The Impact of Victimization over Citizen-Police Relationships: The Case of Sao Paulo

Monday, 16 July 2018: 15:30
Oral Presentation
Debora Piccirillo Barbosa da VEIGA, Centre for the Study of Violence - University of São Paulo (NEV-USP), Brazil
Aline GOMES, Center for the Study of Violence, Brazil
Renan Theodoro de OLIVEIRA, Universidade de Sao Paulo (USP), Brazil
In recent years, the study of youth victimization and deviation became more frequent. In Brazil, studies has shown that young people are the main group affected by serious violence (WAISELFISZ, 2014; 2015), the main victims of police violence (SINHORETTO, 2014), and are exposed to multiple forms of victimization (CARDIA, 2010). The exposure to violence has been proved to affect youth development (OSOFSKY, 1999), causing psychologic traumas. National researches in Brazil (CARDIA, 2003; 2010) show that people exposed to violence during youth have more chances to become victims in the future, and are more likely to support the use of violence to solve conflicts.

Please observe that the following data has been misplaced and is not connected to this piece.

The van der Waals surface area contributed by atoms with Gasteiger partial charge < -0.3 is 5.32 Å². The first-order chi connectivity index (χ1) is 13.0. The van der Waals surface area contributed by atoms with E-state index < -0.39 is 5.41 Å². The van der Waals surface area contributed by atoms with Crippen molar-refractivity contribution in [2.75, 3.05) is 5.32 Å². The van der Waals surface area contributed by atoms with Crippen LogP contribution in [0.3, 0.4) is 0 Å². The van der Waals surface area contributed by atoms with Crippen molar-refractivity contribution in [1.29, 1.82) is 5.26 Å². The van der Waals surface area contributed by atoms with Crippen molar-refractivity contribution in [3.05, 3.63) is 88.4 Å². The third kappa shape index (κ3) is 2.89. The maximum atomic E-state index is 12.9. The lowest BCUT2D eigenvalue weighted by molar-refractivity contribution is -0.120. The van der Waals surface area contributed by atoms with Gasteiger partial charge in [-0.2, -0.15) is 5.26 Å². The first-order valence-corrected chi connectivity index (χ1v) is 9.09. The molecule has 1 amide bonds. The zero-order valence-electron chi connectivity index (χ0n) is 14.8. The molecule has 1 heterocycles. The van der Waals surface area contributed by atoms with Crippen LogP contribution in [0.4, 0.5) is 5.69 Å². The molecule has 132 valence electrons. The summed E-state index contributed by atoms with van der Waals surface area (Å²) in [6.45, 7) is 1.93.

This paper aims to explore another kind of impact that exposure to violence may have over youth: their relationship with legal authorities, such as police. Many scholars have highlighted the role that contact with police has over the attitudes of citizens towards authorities and laws and how these attitudes may influence youth’s future legal behavior (TYLER et al., 2014). We argue that victimization also has an important role in shaping these attitudes and legal behaviors.

From a sample of 800 early-adolescents born in 2005, studying and living in the City of Sao Paulo, Brazil, we have found that those who have seen people selling drugs on the street, seen armed people walking in the neighborhood, and heard gunshots are less likely to trust in the police. In addition, those who declare have experienced more of these situations also reported more rule-violating behaviors.

Results suggest that victimization may undermine youth’s relationship with police and negatively shape their legal behavior.